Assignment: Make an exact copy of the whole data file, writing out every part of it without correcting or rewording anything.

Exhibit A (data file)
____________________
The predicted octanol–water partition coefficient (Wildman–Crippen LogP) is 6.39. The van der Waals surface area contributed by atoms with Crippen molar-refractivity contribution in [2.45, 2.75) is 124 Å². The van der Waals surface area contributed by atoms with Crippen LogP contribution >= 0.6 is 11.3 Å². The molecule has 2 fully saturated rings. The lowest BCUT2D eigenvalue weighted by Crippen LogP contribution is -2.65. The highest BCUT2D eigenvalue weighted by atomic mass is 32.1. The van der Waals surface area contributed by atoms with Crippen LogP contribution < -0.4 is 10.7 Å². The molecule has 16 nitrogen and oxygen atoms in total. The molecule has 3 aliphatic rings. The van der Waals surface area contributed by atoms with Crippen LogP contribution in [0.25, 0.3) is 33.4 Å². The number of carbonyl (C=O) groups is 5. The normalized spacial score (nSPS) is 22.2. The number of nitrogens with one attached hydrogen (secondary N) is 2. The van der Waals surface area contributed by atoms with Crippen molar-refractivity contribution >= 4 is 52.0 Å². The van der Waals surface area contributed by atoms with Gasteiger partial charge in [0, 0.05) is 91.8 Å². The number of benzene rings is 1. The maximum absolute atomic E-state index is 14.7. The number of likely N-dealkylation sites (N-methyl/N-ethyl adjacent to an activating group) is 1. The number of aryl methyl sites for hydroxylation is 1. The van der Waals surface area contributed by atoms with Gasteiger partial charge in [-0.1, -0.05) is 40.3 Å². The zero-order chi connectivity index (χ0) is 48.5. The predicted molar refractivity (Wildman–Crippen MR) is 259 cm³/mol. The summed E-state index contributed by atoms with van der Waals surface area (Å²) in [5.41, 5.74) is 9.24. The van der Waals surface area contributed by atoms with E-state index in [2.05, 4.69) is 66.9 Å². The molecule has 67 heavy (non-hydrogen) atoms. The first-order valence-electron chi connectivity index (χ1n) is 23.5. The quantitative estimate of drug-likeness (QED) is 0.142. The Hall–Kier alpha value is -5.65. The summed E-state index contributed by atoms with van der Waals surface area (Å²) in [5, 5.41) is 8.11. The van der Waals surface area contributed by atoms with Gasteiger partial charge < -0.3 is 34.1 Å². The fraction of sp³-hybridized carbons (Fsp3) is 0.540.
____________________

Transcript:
The predicted octanol–water partition coefficient (Wildman–Crippen LogP) is 6.39. The van der Waals surface area contributed by atoms with Crippen molar-refractivity contribution in [2.45, 2.75) is 124 Å². The van der Waals surface area contributed by atoms with Crippen LogP contribution >= 0.6 is 11.3 Å². The molecule has 2 fully saturated rings. The lowest BCUT2D eigenvalue weighted by Crippen LogP contribution is -2.65. The highest BCUT2D eigenvalue weighted by atomic mass is 32.1. The van der Waals surface area contributed by atoms with Crippen LogP contribution < -0.4 is 10.7 Å². The molecule has 16 nitrogen and oxygen atoms in total. The molecule has 3 aliphatic rings. The van der Waals surface area contributed by atoms with Crippen LogP contribution in [0.25, 0.3) is 33.4 Å². The number of carbonyl (C=O) groups is 5. The normalized spacial score (nSPS) is 22.2. The number of nitrogens with one attached hydrogen (secondary N) is 2. The van der Waals surface area contributed by atoms with Crippen molar-refractivity contribution >= 4 is 52.0 Å². The van der Waals surface area contributed by atoms with Gasteiger partial charge in [0, 0.05) is 91.8 Å². The number of benzene rings is 1. The maximum absolute atomic E-state index is 14.7. The number of likely N-dealkylation sites (N-methyl/N-ethyl adjacent to an activating group) is 1. The number of aryl methyl sites for hydroxylation is 1. The van der Waals surface area contributed by atoms with Gasteiger partial charge in [-0.1, -0.05) is 40.3 Å². The zero-order chi connectivity index (χ0) is 48.5. The predicted molar refractivity (Wildman–Crippen MR) is 259 cm³/mol. The summed E-state index contributed by atoms with van der Waals surface area (Å²) in [5.41, 5.74) is 9.24. The van der Waals surface area contributed by atoms with E-state index in [2.05, 4.69) is 66.9 Å². The molecule has 67 heavy (non-hydrogen) atoms. The first-order valence-electron chi connectivity index (χ1n) is 23.5. The quantitative estimate of drug-likeness (QED) is 0.142. The Hall–Kier alpha value is -5.65. The summed E-state index contributed by atoms with van der Waals surface area (Å²) in [5, 5.41) is 8.11. The van der Waals surface area contributed by atoms with Gasteiger partial charge < -0.3 is 34.1 Å². The fraction of sp³-hybridized carbons (Fsp3) is 0.540.